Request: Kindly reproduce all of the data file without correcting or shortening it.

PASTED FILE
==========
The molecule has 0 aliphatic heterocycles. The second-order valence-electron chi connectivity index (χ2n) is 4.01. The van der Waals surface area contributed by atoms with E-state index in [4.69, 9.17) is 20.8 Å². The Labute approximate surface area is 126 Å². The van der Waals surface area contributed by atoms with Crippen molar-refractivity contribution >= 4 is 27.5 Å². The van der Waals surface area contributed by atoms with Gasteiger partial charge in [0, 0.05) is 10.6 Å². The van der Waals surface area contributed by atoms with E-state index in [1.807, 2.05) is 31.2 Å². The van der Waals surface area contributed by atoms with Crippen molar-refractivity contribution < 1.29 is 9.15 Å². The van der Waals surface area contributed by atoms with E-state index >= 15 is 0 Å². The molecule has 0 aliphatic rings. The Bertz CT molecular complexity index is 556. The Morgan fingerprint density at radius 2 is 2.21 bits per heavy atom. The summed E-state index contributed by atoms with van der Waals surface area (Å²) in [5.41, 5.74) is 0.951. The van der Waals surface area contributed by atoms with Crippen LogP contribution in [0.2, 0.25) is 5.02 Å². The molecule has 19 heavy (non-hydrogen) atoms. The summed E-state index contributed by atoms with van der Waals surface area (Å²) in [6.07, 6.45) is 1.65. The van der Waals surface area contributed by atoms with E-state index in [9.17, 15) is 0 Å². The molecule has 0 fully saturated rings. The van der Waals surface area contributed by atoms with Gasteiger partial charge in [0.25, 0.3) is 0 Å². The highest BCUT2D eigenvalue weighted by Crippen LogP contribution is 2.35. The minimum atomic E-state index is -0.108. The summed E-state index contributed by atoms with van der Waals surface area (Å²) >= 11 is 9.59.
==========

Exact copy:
The molecule has 0 aliphatic heterocycles. The second-order valence-electron chi connectivity index (χ2n) is 4.01. The van der Waals surface area contributed by atoms with E-state index in [4.69, 9.17) is 20.8 Å². The Labute approximate surface area is 126 Å². The van der Waals surface area contributed by atoms with Crippen molar-refractivity contribution >= 4 is 27.5 Å². The van der Waals surface area contributed by atoms with Gasteiger partial charge in [0, 0.05) is 10.6 Å². The van der Waals surface area contributed by atoms with E-state index in [1.807, 2.05) is 31.2 Å². The van der Waals surface area contributed by atoms with Crippen molar-refractivity contribution < 1.29 is 9.15 Å². The van der Waals surface area contributed by atoms with E-state index >= 15 is 0 Å². The molecule has 0 aliphatic rings. The Bertz CT molecular complexity index is 556. The Morgan fingerprint density at radius 2 is 2.21 bits per heavy atom. The summed E-state index contributed by atoms with van der Waals surface area (Å²) in [5.41, 5.74) is 0.951. The van der Waals surface area contributed by atoms with Crippen LogP contribution in [0.2, 0.25) is 5.02 Å². The molecule has 19 heavy (non-hydrogen) atoms. The summed E-state index contributed by atoms with van der Waals surface area (Å²) in [6.07, 6.45) is 1.65. The van der Waals surface area contributed by atoms with E-state index in [9.17, 15) is 0 Å². The molecule has 0 fully saturated rings. The van der Waals surface area contributed by atoms with Gasteiger partial charge in [0.25, 0.3) is 0 Å². The highest BCUT2D eigenvalue weighted by Crippen LogP contribution is 2.35. The minimum atomic E-state index is -0.108. The summed E-state index contributed by atoms with van der Waals surface area (Å²) >= 11 is 9.59.